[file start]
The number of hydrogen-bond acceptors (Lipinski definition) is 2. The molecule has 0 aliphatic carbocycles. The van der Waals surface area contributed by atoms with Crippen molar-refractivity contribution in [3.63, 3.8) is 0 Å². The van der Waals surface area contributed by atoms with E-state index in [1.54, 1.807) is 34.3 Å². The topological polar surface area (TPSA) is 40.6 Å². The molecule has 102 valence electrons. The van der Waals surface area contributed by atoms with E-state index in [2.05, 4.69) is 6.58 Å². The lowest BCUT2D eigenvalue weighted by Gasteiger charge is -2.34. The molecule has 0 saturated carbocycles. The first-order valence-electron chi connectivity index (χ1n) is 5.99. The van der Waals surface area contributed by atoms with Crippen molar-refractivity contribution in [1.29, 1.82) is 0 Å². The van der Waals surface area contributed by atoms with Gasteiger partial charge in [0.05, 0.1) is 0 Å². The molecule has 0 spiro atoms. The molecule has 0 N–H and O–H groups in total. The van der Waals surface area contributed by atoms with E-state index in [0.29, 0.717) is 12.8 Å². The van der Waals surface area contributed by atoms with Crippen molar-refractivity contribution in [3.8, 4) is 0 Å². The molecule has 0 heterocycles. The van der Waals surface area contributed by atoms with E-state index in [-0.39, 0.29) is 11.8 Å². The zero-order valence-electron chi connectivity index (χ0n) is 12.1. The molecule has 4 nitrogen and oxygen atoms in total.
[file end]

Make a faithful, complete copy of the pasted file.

The number of hydrogen-bond acceptors (Lipinski definition) is 2. The molecule has 0 aliphatic carbocycles. The van der Waals surface area contributed by atoms with Crippen molar-refractivity contribution in [3.63, 3.8) is 0 Å². The van der Waals surface area contributed by atoms with E-state index in [1.54, 1.807) is 34.3 Å². The topological polar surface area (TPSA) is 40.6 Å². The molecule has 102 valence electrons. The van der Waals surface area contributed by atoms with E-state index in [2.05, 4.69) is 6.58 Å². The lowest BCUT2D eigenvalue weighted by Gasteiger charge is -2.34. The molecule has 0 saturated carbocycles. The first-order valence-electron chi connectivity index (χ1n) is 5.99. The van der Waals surface area contributed by atoms with Crippen molar-refractivity contribution in [1.29, 1.82) is 0 Å². The van der Waals surface area contributed by atoms with Gasteiger partial charge in [0.05, 0.1) is 0 Å². The molecule has 0 spiro atoms. The molecule has 0 N–H and O–H groups in total. The van der Waals surface area contributed by atoms with E-state index in [0.29, 0.717) is 12.8 Å². The van der Waals surface area contributed by atoms with Crippen molar-refractivity contribution in [3.8, 4) is 0 Å². The molecule has 0 heterocycles. The van der Waals surface area contributed by atoms with E-state index in [-0.39, 0.29) is 11.8 Å². The zero-order valence-electron chi connectivity index (χ0n) is 12.1. The molecule has 4 nitrogen and oxygen atoms in total.